The Sunday Telegraph (Sydney) - Escape - - ASK THE EXPERT DOC HOLIDAY - KIM CULYER

We are go­ing to the United States in Oc­to­ber with our fam­ily and want to spend Hal­loween at Dis­ney World Or­lando. We ar­rive in Los An­ge­les and want to drive to Las Ve­gas plus see Sal­va­tion Moun­tain and the In­te­gra­tron Dome, then fly to Or­lando. Any sug­ges­tions of the best way to do this?


It’s about a three-hour drive from Los An­ge­les to Sal­va­tion Moun­tain, which is south of Palm Springs. This moun­tain side is painted and sculp­tured as a trib­ute to God. Once you’ve spent time there, take the 90minute drive back up to Palm Springs and spend the night at the Best West­ern (best­west­ern.com), a well priced ho­tel with break­fast.

While you’re in Palm Springs, you may like to ride the Aerial Tramway (pstramway.com). It’s the world’s largest ro­tat­ing tram car which trav­els over 4km to the moun­tain-top sta­tion with an el­e­va­tion of more than 2500m. As it trav­els, it slowly ro­tates giv­ing you amaz­ing views of the valley be­low. At the top are restau­rants, ob­ser­va­tion decks, history mu­seum and hik­ing trails. The next day head south to the bot­tom en­trance of the Joshua Tree National Park – a one-hour drive – then make your way through the park to the north­ern end. Be sure to stop at the en­trance and grab a pass. Ex­plore at leisure the spec­tac­u­lar land­scapes, plant life and rock for­ma­tions of the two dif­fer­ent desert ecosys­tems that meet there. Take lunch and snacks as there are no of­fi­cial cafes in the park.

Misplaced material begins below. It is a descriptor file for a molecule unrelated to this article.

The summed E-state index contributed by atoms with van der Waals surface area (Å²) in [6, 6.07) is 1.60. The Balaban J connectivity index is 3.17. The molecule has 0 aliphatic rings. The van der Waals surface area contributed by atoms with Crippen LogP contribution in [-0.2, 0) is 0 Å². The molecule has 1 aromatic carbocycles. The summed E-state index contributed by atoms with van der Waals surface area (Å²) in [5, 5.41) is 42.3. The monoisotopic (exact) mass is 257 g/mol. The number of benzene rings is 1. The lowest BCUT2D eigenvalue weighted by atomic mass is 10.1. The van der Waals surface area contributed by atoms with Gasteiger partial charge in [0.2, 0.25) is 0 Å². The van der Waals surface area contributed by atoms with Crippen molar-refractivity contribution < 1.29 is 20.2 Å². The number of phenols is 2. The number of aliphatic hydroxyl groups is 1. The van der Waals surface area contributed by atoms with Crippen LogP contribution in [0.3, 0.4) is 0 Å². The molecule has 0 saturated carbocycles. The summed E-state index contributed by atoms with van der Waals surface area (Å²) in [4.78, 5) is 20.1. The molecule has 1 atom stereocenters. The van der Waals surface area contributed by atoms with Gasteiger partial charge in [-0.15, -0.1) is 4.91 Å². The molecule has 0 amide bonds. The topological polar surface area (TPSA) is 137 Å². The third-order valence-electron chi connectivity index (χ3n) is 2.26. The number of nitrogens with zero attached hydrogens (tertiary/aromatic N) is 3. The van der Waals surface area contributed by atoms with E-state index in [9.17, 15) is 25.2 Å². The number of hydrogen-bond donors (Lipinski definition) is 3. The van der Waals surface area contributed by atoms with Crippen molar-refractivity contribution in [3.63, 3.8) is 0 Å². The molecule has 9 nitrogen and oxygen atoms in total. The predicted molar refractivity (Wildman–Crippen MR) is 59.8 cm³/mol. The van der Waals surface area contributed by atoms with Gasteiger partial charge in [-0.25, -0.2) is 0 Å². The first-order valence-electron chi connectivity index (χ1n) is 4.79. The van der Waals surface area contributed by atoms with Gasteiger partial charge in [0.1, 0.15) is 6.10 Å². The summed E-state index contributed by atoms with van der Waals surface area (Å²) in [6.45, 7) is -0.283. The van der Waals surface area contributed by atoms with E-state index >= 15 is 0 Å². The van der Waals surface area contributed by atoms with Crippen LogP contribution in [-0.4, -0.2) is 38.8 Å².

After you exit the park, it’s an easy 30-minute drive to Lan­ders where you will find the turn-off to the In­te­gra­tron. This dome-shaped struc­ture in the Mo­jave Desert was built after an en­gi­neer al­legedly re­ceived in­struc­tions from the planet Venus dur­ing a UFO en­counter.

Peo­ple head to this all-wood, acous­ti­cally per­fect sound cham­ber to en­joy sound baths played on quartz crys­tal singing bowls.

From Lan­ders, it will take about four hours to reach Las Ve­gas. Once here you could look at stay­ing at Circus Circus (cir­cus­cir­cus.com). It’s well priced, in the mid­dle of the ac­tion and

fea­tures plenty of ac­tiv­i­ties the fam­ily will en­joy in­clud­ing a new wa­ter park, the Ad­ven­ture Dome full of rides and at­trac­tions, plus free circus acts.

In Or­lando, the B Re­sort and Spa (bho­tel­san­dresorts.com) is well priced for fam­i­lies. It’s part of Dis­ney World and in­cludes free trans­port to all the parks and at­trac­tions.


We are trav­el­ling to Shang­hai and are in­ter­ested in vis­it­ing the cargo/wharf area to view Shang­hai’s mar­itime in­dus­try. How do we travel from the in­ner city to the port?


Parts of the orig­i­nal wharf were de­mol­ished in 2004, then re­stored and in­cor­po­rated into what is known as the Bund, mean­ing em­bank­ment, on the bank of the Huangpu River. The most pop­u­lar way to the Bund is the metro line two or 10. Get off at the East Nan­jing Road sta­tion and it’s about a 10-minute walk. The port of Shang­hai is in­dus­trial and not a place you’d visit.